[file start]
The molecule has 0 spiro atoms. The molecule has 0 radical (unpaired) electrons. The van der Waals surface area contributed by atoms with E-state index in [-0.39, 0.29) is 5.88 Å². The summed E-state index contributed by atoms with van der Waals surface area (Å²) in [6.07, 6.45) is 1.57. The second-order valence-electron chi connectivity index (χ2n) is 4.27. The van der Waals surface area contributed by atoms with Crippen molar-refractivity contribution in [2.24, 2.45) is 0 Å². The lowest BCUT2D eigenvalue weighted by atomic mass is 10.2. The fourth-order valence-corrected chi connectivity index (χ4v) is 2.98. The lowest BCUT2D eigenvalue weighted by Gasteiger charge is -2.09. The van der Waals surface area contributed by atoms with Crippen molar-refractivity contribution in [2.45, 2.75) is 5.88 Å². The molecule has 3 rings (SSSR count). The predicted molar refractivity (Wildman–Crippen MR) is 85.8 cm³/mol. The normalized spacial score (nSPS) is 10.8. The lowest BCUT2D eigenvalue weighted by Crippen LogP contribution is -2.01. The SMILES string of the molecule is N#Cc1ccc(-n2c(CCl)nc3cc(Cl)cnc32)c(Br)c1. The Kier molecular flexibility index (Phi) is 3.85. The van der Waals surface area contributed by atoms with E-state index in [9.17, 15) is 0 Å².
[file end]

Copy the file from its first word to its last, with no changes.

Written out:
The molecule has 0 spiro atoms. The molecule has 0 radical (unpaired) electrons. The van der Waals surface area contributed by atoms with E-state index in [-0.39, 0.29) is 5.88 Å². The summed E-state index contributed by atoms with van der Waals surface area (Å²) in [6.07, 6.45) is 1.57. The second-order valence-electron chi connectivity index (χ2n) is 4.27. The van der Waals surface area contributed by atoms with Crippen molar-refractivity contribution in [2.24, 2.45) is 0 Å². The lowest BCUT2D eigenvalue weighted by atomic mass is 10.2. The fourth-order valence-corrected chi connectivity index (χ4v) is 2.98. The lowest BCUT2D eigenvalue weighted by Gasteiger charge is -2.09. The van der Waals surface area contributed by atoms with Crippen molar-refractivity contribution in [2.45, 2.75) is 5.88 Å². The molecule has 3 rings (SSSR count). The predicted molar refractivity (Wildman–Crippen MR) is 85.8 cm³/mol. The normalized spacial score (nSPS) is 10.8. The lowest BCUT2D eigenvalue weighted by Crippen LogP contribution is -2.01. The SMILES string of the molecule is N#Cc1ccc(-n2c(CCl)nc3cc(Cl)cnc32)c(Br)c1. The Kier molecular flexibility index (Phi) is 3.85. The van der Waals surface area contributed by atoms with E-state index in [9.17, 15) is 0 Å².